In a little more than two years the average Bakken per-well output has fallen 11%. In absolute terms North Dakota's production has grown 79%, but geological constraints are finally catching up. Now is the time for responsible drillers to start buying acreage in other formations and start planning for the era of low Bakken growth.
The split between the growth of total oil production and number of wells is a sign of the times. From the beginning drillers knew that horizontal wells' production curves decline at an accelerated rate, but increased drilling has put off the inevitable.
The problem is that retail investors are so attractive to growth that they can easily bid up companies with little respect to their future earnings.
Continental Resources (NYSE:CLR) is one of the biggest firms in the Bakken, producing 93.3 mboepd in Q4 2013. The company has a strong asset base and has seen extreme growth in the recent decade, but it is trading at a price-to-earnings (P/E) ratio around 26 with a total debt-to-equity ratio of 1.16, while EOG Resources (NYSE:EOG) is similarly valued with a significantly lower total debt-to-equity ratio of 0.38.
EOG Resources is not a small fry. Its year-end 2013 Bakken and Three Forks gross production totaled 86 mboepd. In 2014 it plans to shift more production to Eagle Ford with 520 net wells compared to 80 net wells in the Bakken and Three Forks area. In the meantime Continental Resources continues to focus on the Bakken with plans to drill 287 net wells in the Bakken in 2014.
While North Dakota's oil production per well is falling, companies are still able to boost revenue and production by optimizing their drilling techniques. Whiting Petroleum (NYSE:WLL) is increasing production by increasing the number of frac perforations per stage, resulting in 52% to 61% increases in 90 initial production rates. The Bakken's Williston Basin is a big deal for Whiting, producing 63.5 mboepd in 2013.
Increased initial production rates are common across the board. From Q1 2013 to Q4 2013 Hess (NYSE:HES) was able to increase its average 30 day initial oil production rates for Hess-operated wells from 0.793 gross mbpd to 0.892 mbpd.
Hess is an exception, as it is not looking for growth at all costs. Recently it has sold off billions in overseas assets and was able to decrease its total liabilities by $4.3 billion from 2012 to 2013. It still plans to continue by selling off retail assets and its midstream Bakken assets in the next two years. Now Hess has one of the cleanest balance sheets with a total debt-to-equity ratio of 0.26, lower than Whiting's, EOG Resources' and Continental Resources' total debt-to-equity ratios.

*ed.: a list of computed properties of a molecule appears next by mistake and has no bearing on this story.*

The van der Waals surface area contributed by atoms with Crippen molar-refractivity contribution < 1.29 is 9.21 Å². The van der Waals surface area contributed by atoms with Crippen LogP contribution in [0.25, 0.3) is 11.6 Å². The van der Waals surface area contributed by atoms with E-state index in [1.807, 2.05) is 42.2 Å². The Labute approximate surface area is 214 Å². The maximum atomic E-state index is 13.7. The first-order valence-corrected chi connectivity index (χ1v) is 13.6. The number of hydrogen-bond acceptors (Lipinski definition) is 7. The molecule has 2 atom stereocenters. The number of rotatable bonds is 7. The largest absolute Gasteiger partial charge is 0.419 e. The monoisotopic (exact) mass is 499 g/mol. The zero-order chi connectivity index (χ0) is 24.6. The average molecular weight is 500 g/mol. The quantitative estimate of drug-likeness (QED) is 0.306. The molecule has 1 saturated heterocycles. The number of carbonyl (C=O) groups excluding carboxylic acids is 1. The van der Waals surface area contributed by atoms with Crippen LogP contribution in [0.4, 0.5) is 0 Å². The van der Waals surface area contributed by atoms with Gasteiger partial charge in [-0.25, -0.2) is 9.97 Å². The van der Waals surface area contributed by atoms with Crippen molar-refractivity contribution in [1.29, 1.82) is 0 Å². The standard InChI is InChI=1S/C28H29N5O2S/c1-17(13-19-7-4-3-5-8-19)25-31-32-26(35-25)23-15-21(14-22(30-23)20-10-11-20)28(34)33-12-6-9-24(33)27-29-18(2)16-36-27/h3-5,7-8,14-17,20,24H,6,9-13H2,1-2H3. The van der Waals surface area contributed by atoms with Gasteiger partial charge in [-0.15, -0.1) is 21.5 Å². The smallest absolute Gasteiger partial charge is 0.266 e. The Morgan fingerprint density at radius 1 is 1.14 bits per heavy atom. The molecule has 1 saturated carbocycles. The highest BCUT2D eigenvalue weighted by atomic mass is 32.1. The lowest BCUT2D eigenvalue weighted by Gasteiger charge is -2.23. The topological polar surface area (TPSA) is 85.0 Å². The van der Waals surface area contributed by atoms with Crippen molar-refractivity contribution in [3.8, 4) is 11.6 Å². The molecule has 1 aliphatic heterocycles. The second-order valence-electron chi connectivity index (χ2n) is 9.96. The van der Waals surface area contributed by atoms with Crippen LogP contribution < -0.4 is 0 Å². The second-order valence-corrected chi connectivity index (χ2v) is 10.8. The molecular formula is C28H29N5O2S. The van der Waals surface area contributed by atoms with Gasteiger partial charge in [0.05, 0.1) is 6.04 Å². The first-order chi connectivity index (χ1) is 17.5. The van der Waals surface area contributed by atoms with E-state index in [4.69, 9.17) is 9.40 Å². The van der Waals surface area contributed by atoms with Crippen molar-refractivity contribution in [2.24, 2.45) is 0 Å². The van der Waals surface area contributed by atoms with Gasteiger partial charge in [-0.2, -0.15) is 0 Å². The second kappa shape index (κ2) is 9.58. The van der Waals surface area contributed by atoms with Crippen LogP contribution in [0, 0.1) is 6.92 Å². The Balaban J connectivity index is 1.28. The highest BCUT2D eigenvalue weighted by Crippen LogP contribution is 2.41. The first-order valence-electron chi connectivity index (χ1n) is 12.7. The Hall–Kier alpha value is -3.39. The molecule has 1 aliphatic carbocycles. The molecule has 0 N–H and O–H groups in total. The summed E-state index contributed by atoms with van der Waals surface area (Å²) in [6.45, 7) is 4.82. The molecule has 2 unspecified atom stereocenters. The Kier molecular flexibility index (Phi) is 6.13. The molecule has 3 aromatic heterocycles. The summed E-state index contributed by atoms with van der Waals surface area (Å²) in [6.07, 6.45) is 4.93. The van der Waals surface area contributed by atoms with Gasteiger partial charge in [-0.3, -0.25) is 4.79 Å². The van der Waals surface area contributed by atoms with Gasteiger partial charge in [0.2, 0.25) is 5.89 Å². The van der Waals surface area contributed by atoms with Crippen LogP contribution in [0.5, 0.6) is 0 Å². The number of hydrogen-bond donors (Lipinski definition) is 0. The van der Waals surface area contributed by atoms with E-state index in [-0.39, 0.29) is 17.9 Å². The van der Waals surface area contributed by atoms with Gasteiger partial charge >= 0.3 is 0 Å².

The big picture
There are only so many ways to boost horizontal production. Adding more fracking stages and increasing the number of wells per pad are both good ways to boost initial production rates, but the fact remains that horizontal wells have high decline rates.
Thanks to high oil prices the Bakken is very profitable, but a responsible driller will not put all its eggs in one basket or laden itself with too much debt. Chesapeake's recent asset sales show what can happen if you enter a downturn with your hands tied up in a dirty balance sheet.
EOG Resources is a good example of a company perusing responsible growth with a reasonable total debt-to-equity ratio of 0.38. Its big operations in the Eagle Ford produced 160 mboepd in 2013, but this was only 31.4% of its total production on an oil equivalent basis. The Barnett shale provided 17% of its production and other U.S. assets accounted for 35.5%. Combined with its international operations EOG is pursuing a profitable and diversified growth strategy.
Investing in growth for growth's sake is a bad idea. Investing in sustainable growth is a good idea. EOG Resources and Hess both offer reasonable debt loads with exciting horizontal plays. Keep your eye on Whiting Petroleum and Continental Resources, but their debt loads are a big source of risk. If horizontal drillers enter a downturn with too much debt they will be forced to substantially cut capex, killing production growth and exposing the company to steep well decline rates.